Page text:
- The Washington Times - Monday, August 7, 2000

Common Cause has asked the Justice Department to "investigate and take action against" suspected illegal soft-money ad campaigns being waged by presidential candidates Al Gore and George W. Bush.
In a letter to Attorney General Janet Reno, the public interest organization said the soft money ads "are clearly campaign ads designed and intended to promote the presidential candidates" and, as such, violate federal campaign finance laws.
Common Cause President Scott Harshbarger said in the July 27 letter that the ads are created and controlled by members of the presidential campaigns, are targeted to run in key presidential battleground states, are indistinguishable from other presidential campaign ads and "are without question for the purpose of influencing" the election.
"As soft money ads controlled by or coordinated with a presidential candidate, the ads violate the federal campaign finance laws, and will result in as much as $100 million or more in illegal funds being raised and spent in the 2000 presidential election, if the practice is not stopped," Mr. Harshbarger said.
Soft money donations are unlimited and go to issues rather than candidates, who receive regulated hard-money donations. Using soft money donations for direct campaign activities is illegal.
Common Cause first questioned the use of soft money donations during the 1996 presidential campaign, asking Miss Reno to seek the appointment of an independent counsel to investigate the millions of dollars Democrats and Republicans had spent on advertisements for President Clinton and Senate Majority Leader Bob Dole.
The organization charged that the Clinton and Dole campaigns had engaged in "an illegal scheme to circumvent federal campaign-finance laws," saying that the candidates had "full control" of all phases of their advertising campaigns and used their political parties as mere conduits.
It said that because of that control, the money raised and spent for advertising was "for the purpose of influencing" a federal election and, as a result, constituted "hard" money donations subject to federal expenditure limits.
An assistant U.S. attorney assigned by Justice to "review and investigate" the Common Cause accusations later quit after his efforts to conduct the probe were blocked. The prosecutor, whose identity was deleted from recently obtained Justice Department records, said in a Dec. 23, 1997, memo that the campaign finance task force had been "unable to investigate" the accusations.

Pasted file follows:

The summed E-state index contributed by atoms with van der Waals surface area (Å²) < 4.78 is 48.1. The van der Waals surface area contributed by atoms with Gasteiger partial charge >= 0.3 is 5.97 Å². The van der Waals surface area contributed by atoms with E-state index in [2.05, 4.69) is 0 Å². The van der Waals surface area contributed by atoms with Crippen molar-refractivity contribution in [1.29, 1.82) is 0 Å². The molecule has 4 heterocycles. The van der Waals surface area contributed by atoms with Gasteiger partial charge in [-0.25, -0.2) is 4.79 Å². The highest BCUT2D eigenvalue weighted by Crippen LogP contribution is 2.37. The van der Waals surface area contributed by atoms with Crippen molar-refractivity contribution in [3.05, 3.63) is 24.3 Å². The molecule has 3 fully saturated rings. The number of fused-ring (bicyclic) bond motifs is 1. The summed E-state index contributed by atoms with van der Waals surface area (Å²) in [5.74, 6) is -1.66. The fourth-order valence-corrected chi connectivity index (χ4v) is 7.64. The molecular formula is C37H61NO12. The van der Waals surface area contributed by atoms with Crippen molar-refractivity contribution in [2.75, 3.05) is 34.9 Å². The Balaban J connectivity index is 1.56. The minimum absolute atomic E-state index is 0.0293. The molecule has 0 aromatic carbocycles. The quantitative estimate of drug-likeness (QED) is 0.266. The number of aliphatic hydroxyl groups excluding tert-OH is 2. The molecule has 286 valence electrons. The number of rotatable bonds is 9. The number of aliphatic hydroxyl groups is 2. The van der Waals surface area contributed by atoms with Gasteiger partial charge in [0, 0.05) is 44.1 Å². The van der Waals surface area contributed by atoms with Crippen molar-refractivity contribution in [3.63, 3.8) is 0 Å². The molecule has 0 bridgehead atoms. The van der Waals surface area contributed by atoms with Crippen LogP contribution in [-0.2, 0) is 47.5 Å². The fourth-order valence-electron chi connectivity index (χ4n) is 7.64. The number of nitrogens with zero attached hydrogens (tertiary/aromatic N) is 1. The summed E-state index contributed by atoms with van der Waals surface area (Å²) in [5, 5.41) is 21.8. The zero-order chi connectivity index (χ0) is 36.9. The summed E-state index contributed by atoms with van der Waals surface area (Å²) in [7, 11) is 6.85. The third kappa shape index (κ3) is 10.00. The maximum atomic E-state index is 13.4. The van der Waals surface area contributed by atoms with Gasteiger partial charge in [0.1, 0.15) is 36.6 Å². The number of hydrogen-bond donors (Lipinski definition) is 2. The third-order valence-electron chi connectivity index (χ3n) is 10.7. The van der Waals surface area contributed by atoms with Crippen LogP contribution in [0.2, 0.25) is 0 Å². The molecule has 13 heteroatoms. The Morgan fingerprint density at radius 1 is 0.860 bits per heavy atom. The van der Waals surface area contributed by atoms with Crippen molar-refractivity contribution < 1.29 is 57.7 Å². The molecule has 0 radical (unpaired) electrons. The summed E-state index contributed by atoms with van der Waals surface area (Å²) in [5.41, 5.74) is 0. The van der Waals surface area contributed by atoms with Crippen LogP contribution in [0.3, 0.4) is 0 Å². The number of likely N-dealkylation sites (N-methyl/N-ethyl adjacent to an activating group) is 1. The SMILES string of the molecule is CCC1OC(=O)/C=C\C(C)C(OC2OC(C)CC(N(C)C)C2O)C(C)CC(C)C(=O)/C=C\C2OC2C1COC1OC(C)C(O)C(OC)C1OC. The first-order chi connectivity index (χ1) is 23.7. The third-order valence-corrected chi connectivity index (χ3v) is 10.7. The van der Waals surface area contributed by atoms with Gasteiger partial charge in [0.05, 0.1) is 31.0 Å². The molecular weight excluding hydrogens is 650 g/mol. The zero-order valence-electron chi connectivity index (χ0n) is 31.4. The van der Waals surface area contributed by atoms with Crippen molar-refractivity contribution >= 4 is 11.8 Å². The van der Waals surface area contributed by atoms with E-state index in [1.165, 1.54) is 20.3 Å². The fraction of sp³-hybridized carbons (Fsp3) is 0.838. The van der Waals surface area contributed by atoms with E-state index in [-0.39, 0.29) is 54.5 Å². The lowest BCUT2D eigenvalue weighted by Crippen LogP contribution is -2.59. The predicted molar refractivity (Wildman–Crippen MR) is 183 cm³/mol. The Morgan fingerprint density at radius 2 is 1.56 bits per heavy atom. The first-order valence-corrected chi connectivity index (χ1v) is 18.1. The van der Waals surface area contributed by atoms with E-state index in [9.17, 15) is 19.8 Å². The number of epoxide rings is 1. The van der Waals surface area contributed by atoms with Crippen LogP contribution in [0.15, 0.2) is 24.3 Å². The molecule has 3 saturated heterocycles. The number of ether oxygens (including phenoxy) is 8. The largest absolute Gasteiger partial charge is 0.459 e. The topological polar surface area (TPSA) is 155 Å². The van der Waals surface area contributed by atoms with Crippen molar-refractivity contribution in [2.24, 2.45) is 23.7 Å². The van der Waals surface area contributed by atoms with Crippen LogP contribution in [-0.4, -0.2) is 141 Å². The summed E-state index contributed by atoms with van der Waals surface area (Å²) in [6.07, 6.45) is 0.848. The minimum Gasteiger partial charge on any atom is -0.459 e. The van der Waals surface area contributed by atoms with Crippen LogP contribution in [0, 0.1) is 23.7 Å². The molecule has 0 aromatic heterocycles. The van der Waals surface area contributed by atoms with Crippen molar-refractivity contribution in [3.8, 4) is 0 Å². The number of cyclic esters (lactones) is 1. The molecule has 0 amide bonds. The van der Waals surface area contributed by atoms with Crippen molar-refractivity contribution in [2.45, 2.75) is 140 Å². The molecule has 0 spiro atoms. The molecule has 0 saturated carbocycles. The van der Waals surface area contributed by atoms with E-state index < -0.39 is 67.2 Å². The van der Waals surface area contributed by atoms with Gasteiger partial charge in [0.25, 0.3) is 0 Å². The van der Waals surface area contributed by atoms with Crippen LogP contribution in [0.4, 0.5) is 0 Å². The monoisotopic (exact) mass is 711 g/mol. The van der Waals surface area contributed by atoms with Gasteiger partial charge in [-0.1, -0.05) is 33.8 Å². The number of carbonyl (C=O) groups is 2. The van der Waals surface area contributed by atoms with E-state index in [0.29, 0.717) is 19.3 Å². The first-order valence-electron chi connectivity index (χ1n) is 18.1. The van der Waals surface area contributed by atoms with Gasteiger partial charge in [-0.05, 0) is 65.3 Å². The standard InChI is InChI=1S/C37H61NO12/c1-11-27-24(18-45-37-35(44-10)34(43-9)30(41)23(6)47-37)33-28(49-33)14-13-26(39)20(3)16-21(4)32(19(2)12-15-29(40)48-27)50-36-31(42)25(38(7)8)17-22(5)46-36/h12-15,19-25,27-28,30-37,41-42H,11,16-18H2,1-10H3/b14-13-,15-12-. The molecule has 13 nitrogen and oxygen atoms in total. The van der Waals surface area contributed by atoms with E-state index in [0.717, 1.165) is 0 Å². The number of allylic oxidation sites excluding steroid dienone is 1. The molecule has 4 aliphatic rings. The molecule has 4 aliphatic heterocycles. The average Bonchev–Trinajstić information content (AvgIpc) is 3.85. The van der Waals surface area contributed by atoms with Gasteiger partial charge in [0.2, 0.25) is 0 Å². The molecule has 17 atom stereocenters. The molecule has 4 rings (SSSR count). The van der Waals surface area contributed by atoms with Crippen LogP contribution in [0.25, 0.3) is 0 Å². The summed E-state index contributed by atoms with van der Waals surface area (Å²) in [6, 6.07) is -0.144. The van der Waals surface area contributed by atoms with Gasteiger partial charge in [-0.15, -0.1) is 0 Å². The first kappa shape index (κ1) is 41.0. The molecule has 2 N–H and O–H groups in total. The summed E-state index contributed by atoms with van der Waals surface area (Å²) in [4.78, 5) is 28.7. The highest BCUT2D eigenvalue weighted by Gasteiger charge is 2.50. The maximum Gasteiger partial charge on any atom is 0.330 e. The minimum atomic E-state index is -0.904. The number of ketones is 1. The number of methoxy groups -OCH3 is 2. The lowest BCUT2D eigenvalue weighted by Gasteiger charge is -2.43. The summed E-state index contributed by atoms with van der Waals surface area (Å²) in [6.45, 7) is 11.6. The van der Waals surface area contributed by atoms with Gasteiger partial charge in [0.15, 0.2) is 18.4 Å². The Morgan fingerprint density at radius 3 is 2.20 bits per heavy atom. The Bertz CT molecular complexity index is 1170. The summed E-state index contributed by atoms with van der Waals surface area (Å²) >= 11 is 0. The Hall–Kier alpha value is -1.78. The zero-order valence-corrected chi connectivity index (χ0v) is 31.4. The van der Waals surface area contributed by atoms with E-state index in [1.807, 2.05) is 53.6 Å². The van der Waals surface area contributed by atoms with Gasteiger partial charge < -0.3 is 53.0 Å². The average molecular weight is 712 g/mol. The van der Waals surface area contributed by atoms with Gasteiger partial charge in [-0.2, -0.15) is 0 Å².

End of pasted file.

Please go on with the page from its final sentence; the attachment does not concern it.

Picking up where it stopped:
He concluded the public had been "disserved" by decisions not to proceed in the case.
In its new effort, Common Cause said the Justice Department's failure to investigate the Clinton and Dole campaigns "is now being used as license by the presidential campaigns to conduct even more massive illegal activities in 2000 than occurred in 1996."
Fred Wertheimer, former head of Common Cause and now chairman of the public watchdog group Democracy 21, joined in the call for the investigation. He said the Justice Department had an "obligation" to resolve the matter "and to do so in a publicly credible way."
"We call on the Justice Department to investigate the Gore and Bush soft money ads and publicly declare a position one way or another on the legality of soft money ads promoting a presidential candidate that are controlled by or coordinated with the candidate," Mr. Harshbarger and Mr. Wertheimer said in a statement.
"Given the fierce controversy that has existed both inside the Justice Department and in the public, we also call on you to appoint a publicly credible figure to lead the investigation and help resolve this controversy of enormous importance to the integrity of our democracy," they wrote.
Common Cause and Democracy 21 also filed a complaint last week with the Federal Election Commission asking for an investigation of the Gore and Bush soft money ads.
Several officials have recommended the appointment of an independent counsel to probe suspected campaign finance abuses, including FBI Director Louis J. Freeh; campaign finance task force chief Charles LaBella; Robert S. Litt, who served as the Justice Department's principal associate deputy attorney general; FBI Assistant Director James DeSarno, who headed the task force investigators; and FBI General Counsel Larry R. Parkinson.
In a Jan. 30, 1998, memo, Mr. Parkinson also addressed the Common Cause concerns, asking Deputy Attorney General Eric H. Holder Jr. why no inquiry had been ordered 16 months after Common Cause documented with "well-researched submissions" a finance scheme aimed at circumventing federal campaign laws "on a breathtaking scale."
Mr. Parkinson warned at the time that if the Common Cause accusations were not investigated by the task force, "it is unlikely that they will ever be investigated by anyone."
Miss Reno previously rejected calls for an outside counsel to probe campaign finance abuses, saying there was no "specific and credible evidence" showing that senior administration officials knowingly violated the law. A top Justice Department official confirmed last month before a House committee that Miss Reno is now reconsidering the appointment of a special counsel in the case.

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